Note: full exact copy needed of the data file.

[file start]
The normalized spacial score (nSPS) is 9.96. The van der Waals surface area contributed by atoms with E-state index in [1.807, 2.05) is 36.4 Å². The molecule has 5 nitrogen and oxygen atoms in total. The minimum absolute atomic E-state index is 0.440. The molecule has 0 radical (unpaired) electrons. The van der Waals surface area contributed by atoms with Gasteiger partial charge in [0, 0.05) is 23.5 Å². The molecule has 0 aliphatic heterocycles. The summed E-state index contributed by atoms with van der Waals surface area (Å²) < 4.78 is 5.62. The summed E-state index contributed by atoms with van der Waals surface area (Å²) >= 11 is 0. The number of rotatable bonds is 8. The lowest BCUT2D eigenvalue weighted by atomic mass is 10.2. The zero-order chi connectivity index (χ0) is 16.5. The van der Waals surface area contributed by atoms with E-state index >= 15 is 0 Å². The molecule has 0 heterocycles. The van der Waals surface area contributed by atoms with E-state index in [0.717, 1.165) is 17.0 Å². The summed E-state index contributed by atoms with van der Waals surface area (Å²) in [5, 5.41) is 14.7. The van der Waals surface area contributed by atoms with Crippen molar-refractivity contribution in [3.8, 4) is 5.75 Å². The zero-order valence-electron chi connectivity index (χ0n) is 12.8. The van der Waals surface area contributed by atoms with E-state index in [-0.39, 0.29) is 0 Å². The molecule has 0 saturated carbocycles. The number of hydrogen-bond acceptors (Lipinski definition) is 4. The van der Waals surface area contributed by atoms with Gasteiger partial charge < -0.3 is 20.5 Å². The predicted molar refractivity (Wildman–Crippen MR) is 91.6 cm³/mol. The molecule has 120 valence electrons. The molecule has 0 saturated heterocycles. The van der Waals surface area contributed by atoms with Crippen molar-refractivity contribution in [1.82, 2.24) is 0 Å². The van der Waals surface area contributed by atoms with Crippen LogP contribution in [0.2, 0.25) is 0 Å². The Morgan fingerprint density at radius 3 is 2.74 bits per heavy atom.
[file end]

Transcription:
The normalized spacial score (nSPS) is 9.96. The van der Waals surface area contributed by atoms with E-state index in [1.807, 2.05) is 36.4 Å². The molecule has 5 nitrogen and oxygen atoms in total. The minimum absolute atomic E-state index is 0.440. The molecule has 0 radical (unpaired) electrons. The van der Waals surface area contributed by atoms with Gasteiger partial charge in [0, 0.05) is 23.5 Å². The molecule has 0 aliphatic heterocycles. The summed E-state index contributed by atoms with van der Waals surface area (Å²) < 4.78 is 5.62. The summed E-state index contributed by atoms with van der Waals surface area (Å²) >= 11 is 0. The number of rotatable bonds is 8. The lowest BCUT2D eigenvalue weighted by atomic mass is 10.2. The zero-order chi connectivity index (χ0) is 16.5. The van der Waals surface area contributed by atoms with E-state index >= 15 is 0 Å². The molecule has 0 heterocycles. The van der Waals surface area contributed by atoms with E-state index in [0.717, 1.165) is 17.0 Å². The summed E-state index contributed by atoms with van der Waals surface area (Å²) in [5, 5.41) is 14.7. The van der Waals surface area contributed by atoms with Crippen molar-refractivity contribution in [3.8, 4) is 5.75 Å². The zero-order valence-electron chi connectivity index (χ0n) is 12.8. The van der Waals surface area contributed by atoms with E-state index in [-0.39, 0.29) is 0 Å². The molecule has 0 saturated carbocycles. The number of hydrogen-bond acceptors (Lipinski definition) is 4. The van der Waals surface area contributed by atoms with Gasteiger partial charge < -0.3 is 20.5 Å². The predicted molar refractivity (Wildman–Crippen MR) is 91.6 cm³/mol. The molecule has 120 valence electrons. The molecule has 0 saturated heterocycles. The van der Waals surface area contributed by atoms with Crippen molar-refractivity contribution in [1.82, 2.24) is 0 Å². The van der Waals surface area contributed by atoms with Crippen LogP contribution in [0.2, 0.25) is 0 Å². The Morgan fingerprint density at radius 3 is 2.74 bits per heavy atom.